2007-10-12

Northside Trattoria is now "16 Prospect"

Ok, ok, ok. I'm listening to my readers. Yes, I didn't post anything over the last few weeks and a few of my readers e-mailed me asking what is happening and some even complaining.

Unfortunately, blogging is not my day job and that day job was quite a bit more demanding recently and I had to travel a lot. But still, I'm planning to continue this blog, but maybe a bit less frequently going forward.

Also, my favorite photographer Andrea Ewald who is taken most of the pictures in previous posts is in India for a photo project for almost a months. So I won't have pictures for the next few weeks.

Northside Trattoria has been a reliable source of good Italian food for several years. They recently closed for renovations and a few weeks later re-emerged as "16 Prospect - Wine bar and bistro".

I felt "Northside Trattoria" was actually a pretty good and well established name so I'm not sure why the name needed to change. I'm not a particular fan of this very uncreative and impersonal naming style "Street Number - Street Name". Imagine what would happen if all the place at Elm Street would adopt that.

Interestingly enough their Web site is still operating as Northside Trattoria and "16 Prospect" is nowhere to be found on that side. A new web site does not yet exist.

So what is the difference between a Trattoria and Bistro. A trattoria is typically a somewhat less formal Italian restaurant, but still a full-fledged restaurant. Which was is a pretty good characterization of what Northside Trattoria offered. Now a bistro is in the first place a french concept: It is less than a full-fledged restaurant with a limited menu of rather straight forward food. And yes that is also true for 16 prospect: The current menu is a sub-set of what they had before, with classic Italian offerings. They still have pizza, but they don't seem to promote it much, no specialty pizze only the "basic plus select your toppings" approach. But they certainly are not a French place at all, thus "Bistro" is a bit misleading.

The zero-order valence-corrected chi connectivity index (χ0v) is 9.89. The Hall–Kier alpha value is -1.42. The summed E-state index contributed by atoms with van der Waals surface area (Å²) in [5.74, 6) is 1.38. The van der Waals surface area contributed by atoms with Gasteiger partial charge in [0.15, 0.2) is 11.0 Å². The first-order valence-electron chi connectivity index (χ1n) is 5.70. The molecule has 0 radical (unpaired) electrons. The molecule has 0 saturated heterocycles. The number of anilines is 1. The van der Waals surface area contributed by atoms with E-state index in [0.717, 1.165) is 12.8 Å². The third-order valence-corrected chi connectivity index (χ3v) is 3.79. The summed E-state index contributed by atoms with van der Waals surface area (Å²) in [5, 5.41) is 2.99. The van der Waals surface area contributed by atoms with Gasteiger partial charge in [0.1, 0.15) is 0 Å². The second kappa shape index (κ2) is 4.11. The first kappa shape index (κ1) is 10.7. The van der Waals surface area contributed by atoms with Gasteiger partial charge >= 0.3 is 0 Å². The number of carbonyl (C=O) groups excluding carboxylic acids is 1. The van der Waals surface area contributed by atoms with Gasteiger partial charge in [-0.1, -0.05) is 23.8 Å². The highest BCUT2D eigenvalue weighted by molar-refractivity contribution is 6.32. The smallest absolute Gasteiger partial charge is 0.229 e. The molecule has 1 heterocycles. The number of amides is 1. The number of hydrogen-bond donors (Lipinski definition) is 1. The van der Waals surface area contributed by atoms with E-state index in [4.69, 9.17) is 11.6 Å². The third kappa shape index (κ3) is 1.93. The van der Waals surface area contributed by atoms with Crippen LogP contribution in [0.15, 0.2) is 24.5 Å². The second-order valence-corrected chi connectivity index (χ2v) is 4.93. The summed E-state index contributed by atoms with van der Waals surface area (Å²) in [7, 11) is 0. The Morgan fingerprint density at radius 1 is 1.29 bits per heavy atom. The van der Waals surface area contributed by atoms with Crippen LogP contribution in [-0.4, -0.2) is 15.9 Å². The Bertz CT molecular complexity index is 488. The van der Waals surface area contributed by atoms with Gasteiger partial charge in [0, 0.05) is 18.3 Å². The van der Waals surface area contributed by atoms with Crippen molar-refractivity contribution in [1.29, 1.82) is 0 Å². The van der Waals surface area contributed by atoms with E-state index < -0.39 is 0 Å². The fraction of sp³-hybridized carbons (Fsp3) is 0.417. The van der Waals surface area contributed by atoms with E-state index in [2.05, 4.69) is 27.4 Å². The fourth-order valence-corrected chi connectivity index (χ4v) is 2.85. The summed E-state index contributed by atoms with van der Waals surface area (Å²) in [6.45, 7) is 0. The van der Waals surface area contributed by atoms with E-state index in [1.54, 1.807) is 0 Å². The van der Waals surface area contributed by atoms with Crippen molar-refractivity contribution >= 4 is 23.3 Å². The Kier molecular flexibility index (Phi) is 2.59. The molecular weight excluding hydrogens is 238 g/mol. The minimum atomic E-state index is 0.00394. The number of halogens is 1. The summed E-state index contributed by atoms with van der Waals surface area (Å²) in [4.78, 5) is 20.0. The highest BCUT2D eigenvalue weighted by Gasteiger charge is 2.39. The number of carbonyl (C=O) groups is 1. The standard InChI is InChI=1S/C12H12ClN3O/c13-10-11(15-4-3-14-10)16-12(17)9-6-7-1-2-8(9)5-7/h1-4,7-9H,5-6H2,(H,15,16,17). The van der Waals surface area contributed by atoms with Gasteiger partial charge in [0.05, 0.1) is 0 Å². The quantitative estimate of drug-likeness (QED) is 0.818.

The restaurant in the back of the place has changed much with the remodeling. It is still fairly large with different areas that are more or less separated, each having a different atmosphere. It is not the most comfortable or stylish interior but it is pleasent. Service was efficient, fast and friendly but not particularly refined. Ok, that is what you expect from a bistro.

I had the "House Pasta" salad, which is not really a pasta salad (as in maccaroni salad) but a classic lettuce based salad with farfalle pasta and a pesto type vinaigrette. An intresting combination that could work well. But it doesn't here. There is nothing wrong with it but somehow the combination of ingredients doesn't get beyond the sum of its parts. It feels like what is in the salad doesn't want to work together.

As a main entree I have the maccaroni and cheese. I had these before at Northside Trattoria and was quite impressed. And fortunately they have lowered the price. At $16 for a huge portion (I ate only half of it) this is really a good deal. This "Mac&Cheese" comes with a flavorful combination of italian cheeses, bacon, herbs and few other ingredients. The texture, the mouthfeel and the very pronouced flavor make this a pleasant sensual experience. Yes, comfort food, but comfort food at a higher level.

The bar in the front of the establishment is now larger. In addition to the actual bar there is now a bar area with high tables and stools. (where there was previously some kitchen/operational space.) I didn't have a chance to check out the wine selection or the service at the bar area so not rating of the "wine bar".